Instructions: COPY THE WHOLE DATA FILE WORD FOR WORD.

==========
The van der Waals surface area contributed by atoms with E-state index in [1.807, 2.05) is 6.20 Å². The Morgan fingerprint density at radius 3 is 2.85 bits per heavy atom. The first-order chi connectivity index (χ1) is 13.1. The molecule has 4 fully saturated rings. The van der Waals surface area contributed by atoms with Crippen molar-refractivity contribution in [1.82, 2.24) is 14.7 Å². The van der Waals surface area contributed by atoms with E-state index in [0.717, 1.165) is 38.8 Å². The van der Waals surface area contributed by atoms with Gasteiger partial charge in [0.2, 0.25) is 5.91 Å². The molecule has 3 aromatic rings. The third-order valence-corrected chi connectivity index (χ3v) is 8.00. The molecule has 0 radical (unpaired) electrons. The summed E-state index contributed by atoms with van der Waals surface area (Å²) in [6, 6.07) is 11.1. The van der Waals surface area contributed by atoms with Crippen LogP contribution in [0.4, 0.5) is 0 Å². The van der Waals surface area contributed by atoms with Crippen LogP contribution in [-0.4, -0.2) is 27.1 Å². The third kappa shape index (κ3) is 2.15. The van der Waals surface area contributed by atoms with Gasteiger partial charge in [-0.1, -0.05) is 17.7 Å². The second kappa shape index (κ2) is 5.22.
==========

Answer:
The van der Waals surface area contributed by atoms with E-state index in [1.807, 2.05) is 6.20 Å². The Morgan fingerprint density at radius 3 is 2.85 bits per heavy atom. The first-order chi connectivity index (χ1) is 13.1. The molecule has 4 fully saturated rings. The van der Waals surface area contributed by atoms with Crippen molar-refractivity contribution in [1.82, 2.24) is 14.7 Å². The van der Waals surface area contributed by atoms with E-state index in [0.717, 1.165) is 38.8 Å². The van der Waals surface area contributed by atoms with Gasteiger partial charge in [0.2, 0.25) is 5.91 Å². The molecule has 3 aromatic rings. The third-order valence-corrected chi connectivity index (χ3v) is 8.00. The molecule has 0 radical (unpaired) electrons. The summed E-state index contributed by atoms with van der Waals surface area (Å²) in [6, 6.07) is 11.1. The van der Waals surface area contributed by atoms with Crippen LogP contribution in [0.4, 0.5) is 0 Å². The van der Waals surface area contributed by atoms with Crippen LogP contribution in [-0.4, -0.2) is 27.1 Å². The third kappa shape index (κ3) is 2.15. The van der Waals surface area contributed by atoms with Gasteiger partial charge in [-0.1, -0.05) is 17.7 Å². The second kappa shape index (κ2) is 5.22.